002 – Parallel Process – Seven Stages of Process – Skill of Reflection

002 – Parallel Process – Seven Stages of Process – Skill of Reflection

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Download your Seven Stages of Process Handout

In this second episode of the Counselling Tutor Podcast, Ken Kelly and Rory Lees-Oakes speak about the idea of the ‘wounded healer’. ‘Theory with Rory’ looks at the seven stages of process; and in the skills section, Ken introduces the skill of reflection in counselling.

Parallel Process

Coined by psychologist Carl Jung and drawing on the Greek myth of Chiron, the concept of the wounded healer suggests that we may be drawn to become therapists because of pain we have faced in our own lives.

This means there can sometimes be similarities between our own and a client’s situations; this is known as ‘parallel process’. The dangers are that we may not realise this and so react from our own frame of reference – or, if we do notice, we may think the solution we found will work for our client, and inadvertently become directive in our approach.

Rory and Ken explore how to recognise parallel process (through ‘helicoptering’) and what to do when you see it happening, including the importance of taking the issue to supervision.

The Seven Stages of Process

Rory examines this theory by Carl Rogers, who believed that (so long as the core conditions are present) people move through different stages of process – from a place of rigidity to becoming a fully functioning person. The model is useful for supervision, providing a common language to discuss where clients are at.

It is rare to see clients who have voluntarily entered counselling in stages 1 or 2:

  • Stage 1: People will not speak about feelings openly, and tend to blame others for causing their pain, rather than take responsibility for themselves. A typical statement might be: ‘If only my friend would stop doing that, I’d feel better.’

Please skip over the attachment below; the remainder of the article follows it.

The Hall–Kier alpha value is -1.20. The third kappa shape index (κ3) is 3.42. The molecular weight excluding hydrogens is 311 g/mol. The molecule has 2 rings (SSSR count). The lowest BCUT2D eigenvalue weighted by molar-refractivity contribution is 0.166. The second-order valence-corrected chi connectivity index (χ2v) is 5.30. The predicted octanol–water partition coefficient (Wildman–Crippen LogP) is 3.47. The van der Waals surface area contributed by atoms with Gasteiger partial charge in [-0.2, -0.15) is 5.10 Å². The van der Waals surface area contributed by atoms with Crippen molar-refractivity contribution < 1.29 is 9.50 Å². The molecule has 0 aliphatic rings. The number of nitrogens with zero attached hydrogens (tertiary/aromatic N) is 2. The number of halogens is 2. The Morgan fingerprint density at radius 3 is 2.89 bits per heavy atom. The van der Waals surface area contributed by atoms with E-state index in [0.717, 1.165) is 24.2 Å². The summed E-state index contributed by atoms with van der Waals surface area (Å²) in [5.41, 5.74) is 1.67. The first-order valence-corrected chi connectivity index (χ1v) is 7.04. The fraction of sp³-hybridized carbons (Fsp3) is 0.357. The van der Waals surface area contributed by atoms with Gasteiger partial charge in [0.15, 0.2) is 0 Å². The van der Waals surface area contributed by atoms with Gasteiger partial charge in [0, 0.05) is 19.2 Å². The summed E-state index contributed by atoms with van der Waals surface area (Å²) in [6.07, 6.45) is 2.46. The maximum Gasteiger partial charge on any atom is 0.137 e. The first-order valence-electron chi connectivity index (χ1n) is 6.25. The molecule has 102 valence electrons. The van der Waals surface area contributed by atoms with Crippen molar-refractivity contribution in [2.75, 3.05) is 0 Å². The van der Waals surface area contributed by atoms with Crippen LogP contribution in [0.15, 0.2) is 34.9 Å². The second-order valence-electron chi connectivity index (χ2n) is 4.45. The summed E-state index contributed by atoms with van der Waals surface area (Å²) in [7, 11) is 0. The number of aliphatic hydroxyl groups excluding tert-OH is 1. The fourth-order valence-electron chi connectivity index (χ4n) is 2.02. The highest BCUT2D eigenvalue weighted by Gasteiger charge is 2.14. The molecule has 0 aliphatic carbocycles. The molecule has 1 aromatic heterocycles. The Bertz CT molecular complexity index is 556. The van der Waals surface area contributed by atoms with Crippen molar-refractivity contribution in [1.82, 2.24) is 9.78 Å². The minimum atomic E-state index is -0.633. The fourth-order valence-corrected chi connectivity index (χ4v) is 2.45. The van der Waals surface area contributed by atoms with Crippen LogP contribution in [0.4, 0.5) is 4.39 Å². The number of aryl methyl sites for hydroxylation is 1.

• Stage 2: There is slightly less rigidity, with a slight movement towards wondering whether responsibility should be taken by self, but not actually doing so: ‘It’s not my fault; it’s theirs – isn’t it?’

It is at stage 3 or 4 that we may see a person enter our therapy room:

  • Stage 3: The person is beginning to consider accepting responsibility for self, but generalises, and focuses more on past than present feelings: ‘I felt angry, but then everyone does, don’t they?’
  • Stage 4: The client begins to describe their own here-and-now feelings, but tends to be critical of self for having these: ‘I feel guilty about that, but I shouldn’t really.’

Finally, stages 5 to 7 represent further personal development:

  • Stage 5: Clients express that they are seeing things more clearly, and take ownership of their situation, being prepared to take action: ‘I’m not surprised I’m angry with my boss after what I’ve been through. So I’ve quit my job.’
  • Stage 6: The client recognises their own and others’ process towards self-actualisation: ‘I accept that pain within me, and what I and others did. I feel a warmth and compassion towards myself and them for where I am at.’
  • Stage 7: We are likely to see a fluid, self-accepting person who is open to the changes that life presents. Examples of people at this stage might be Mahatma Gandhi, Mother Theresa and Nelson Mandela.

Rogers identified that the journey between stages is not linear (with people moving both ways), but that by stage 6, progress is more secure, and that self-growth is able to continue without the counsellor.

Download your Seven Stages of Process Handout

The Skill of Reflection in Counselling

Ken explores the skill of reflection – which he terms ‘the lost skill’ – and urges that trainee counsellors contract with their peers to audio-record their skills sessions in college.

Reflection may seem simple – merely repeating the clients words back to them – but there is a deeper side to this counselling skill. It can make the client feel heard, reinforce unconditional positive regard, build rapport and trust, and help the client focus and move on in their process. As counselling involves listening to ‘the music beneath the words’, reflecting can pick up on feelings within the story, and help take the client deeper. It also helps the counsellor to clarify the client’s meaning.

You will hear a simulated counselling skills session where reflection is used.

Link and Resources

Counselling Tutor Facebook group